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Leaders from three powerful Asian countries — China, Japan and South Korea — will sit together in Seoul this weekend, their first summit in several years. The fact they're meeting at all is an achievement.

Just days before Japanese Prime Minister Shinzo Abe was set to arrive in Seoul, a pair of Chinese and South Korean artists unveiled statues of great symbolism at a Seoul park.

Blame it on France.

China is the most troubling example of a government using national policy to engineer the size of its population with its decades-long one-child policy.

But the idea has its roots in late 19th century France. And it was expanded on in the mid-20th century by scholars in the United States, who helped create the environment of overpopulation fear in which Chinese leaders adopted their draconian approach.

A Russian aircraft carrying 217 passengers and seven crew members has crashed in Egypt's Sinai Peninsula, according to Egyptian authorities. The Airbus A321 lost contact with both Egyptian and Russian officials after it took off from Sharm el-Sheikh, Egypt, on a flight to St. Petersburg, Russia.

The Russian Aviation Agency says the airliner was a charter flight carrying tourists back from a popular Russian vacation spot, NPR's Corey Flintoff tells our Newscast unit. The plane was operated by Metrojet, a small airline formerly called Kolavia.

As far as sports fans are concerned, late October is a bountiful time: You've got your NFL games, the World Series, the start of the NBA season, college football, weekend European soccer, NHL games and MLS playoffs.

It's an embarrassment of riches. And now, it's even richer because the final of the quadrennial Rugby World Cup is tomorrow. It will air at noon on NBC.

Without much fanfare, the Obama administration recently took a significant step towards helping lesbian, gay, bisexual, and transgender, or LGBT, people fleeing persecution. The State Department is expanding its interpretation of the term "spouse" to include partners of same sex refugees and asylum seekers.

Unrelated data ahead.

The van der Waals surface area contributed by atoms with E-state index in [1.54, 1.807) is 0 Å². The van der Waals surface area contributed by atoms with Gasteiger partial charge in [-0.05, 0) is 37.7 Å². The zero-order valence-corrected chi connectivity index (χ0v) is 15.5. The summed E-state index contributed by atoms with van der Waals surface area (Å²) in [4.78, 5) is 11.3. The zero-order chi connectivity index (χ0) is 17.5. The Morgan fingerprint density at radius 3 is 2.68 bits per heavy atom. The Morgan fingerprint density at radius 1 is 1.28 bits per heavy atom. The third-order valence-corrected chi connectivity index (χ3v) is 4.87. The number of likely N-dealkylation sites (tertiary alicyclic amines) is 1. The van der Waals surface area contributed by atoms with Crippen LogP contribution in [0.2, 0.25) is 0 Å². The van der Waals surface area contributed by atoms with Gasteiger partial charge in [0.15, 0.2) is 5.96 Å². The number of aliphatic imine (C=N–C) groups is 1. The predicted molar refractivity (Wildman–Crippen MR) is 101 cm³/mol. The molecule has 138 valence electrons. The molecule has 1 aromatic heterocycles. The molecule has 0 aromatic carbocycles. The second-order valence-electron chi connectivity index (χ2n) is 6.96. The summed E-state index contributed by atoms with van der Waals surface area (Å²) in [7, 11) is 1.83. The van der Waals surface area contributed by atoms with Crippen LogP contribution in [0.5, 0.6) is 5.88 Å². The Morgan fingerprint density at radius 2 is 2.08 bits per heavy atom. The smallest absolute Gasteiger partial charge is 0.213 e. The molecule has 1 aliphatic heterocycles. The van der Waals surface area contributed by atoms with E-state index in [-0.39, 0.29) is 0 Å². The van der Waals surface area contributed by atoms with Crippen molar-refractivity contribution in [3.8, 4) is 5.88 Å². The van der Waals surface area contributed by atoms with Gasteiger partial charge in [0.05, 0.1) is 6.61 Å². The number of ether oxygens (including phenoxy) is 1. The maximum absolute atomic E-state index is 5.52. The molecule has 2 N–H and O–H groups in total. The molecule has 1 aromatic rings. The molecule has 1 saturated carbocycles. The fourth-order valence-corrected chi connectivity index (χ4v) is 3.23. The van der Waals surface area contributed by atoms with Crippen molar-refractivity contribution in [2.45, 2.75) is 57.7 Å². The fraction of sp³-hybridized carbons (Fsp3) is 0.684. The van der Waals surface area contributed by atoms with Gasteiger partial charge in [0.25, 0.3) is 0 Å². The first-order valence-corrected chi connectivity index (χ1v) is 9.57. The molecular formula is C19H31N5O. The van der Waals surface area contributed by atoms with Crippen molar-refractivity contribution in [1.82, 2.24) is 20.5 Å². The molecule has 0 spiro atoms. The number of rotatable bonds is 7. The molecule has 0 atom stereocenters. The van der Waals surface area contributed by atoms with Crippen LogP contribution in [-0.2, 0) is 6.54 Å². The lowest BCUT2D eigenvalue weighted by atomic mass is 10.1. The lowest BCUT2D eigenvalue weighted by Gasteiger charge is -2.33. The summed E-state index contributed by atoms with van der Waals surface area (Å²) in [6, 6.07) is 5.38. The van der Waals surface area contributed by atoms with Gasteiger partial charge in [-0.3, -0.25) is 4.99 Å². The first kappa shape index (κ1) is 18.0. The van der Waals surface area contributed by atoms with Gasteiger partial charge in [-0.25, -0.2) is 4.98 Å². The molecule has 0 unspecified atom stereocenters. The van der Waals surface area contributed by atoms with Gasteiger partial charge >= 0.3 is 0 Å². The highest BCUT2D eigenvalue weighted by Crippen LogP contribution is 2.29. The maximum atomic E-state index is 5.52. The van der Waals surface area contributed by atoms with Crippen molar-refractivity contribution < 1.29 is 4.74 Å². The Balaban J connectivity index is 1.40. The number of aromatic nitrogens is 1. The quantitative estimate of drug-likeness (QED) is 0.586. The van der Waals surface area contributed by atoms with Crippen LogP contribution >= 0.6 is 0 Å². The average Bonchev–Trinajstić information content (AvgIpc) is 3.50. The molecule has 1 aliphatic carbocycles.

Washington wide receiver Pierre Garcon has filed a class-action lawsuit on behalf of NFL players against the daily fantasy sports site FanDuel, alleging it misuses players' names and likenesses without proper licensing or permission.

NPR's Nathan Rott reports for the Newscast unit:

"Attorneys for Garcon, say that FanDuel 'knowingly and improperly exploits the popularity and performance,' of Garcon and other NFL players without their permission.

The idea of crowdfunding, raising money from lots of people on the Internet, got a boost from Washington on Friday. The Securities and Exchange Commission approved a system that allows small businesses and startups to solicit funding from small investors.

Known for its talented writers and in-depth reporting, ESPN's sports and culture website, Grantland, was suddenly shut down early Friday afternoon.

The sports media giant released a statement, saying Grantland was suspended, "effective immediately." The statement reads, in part:

"After careful consideration, we have decided to direct our time and energy going forward to projects that we believe will have a broader and more significant impact across our enterprise.

Candy corn is as ubiquitous at Halloween as tiny witches and skeletons knocking on neighborhood doors. And it turns out the story of how this and other sweet treats came to dominate the ghoulish holiday is a bittersweet one – in which enterprise and racism are as intertwined as the layers of a rainbow lollipop.

The roots of America's candy boom lie in the 1920s. Sugar trade routes that had been disrupted during World War I were once again open for business. The result: a glut of sugar that led to a steep crash in prices.

Virunga National Park, home to roughly a quarter of the world's remaining 880 mountain gorillas, was featured in Dian Fossey's Gorillas in the Mist.

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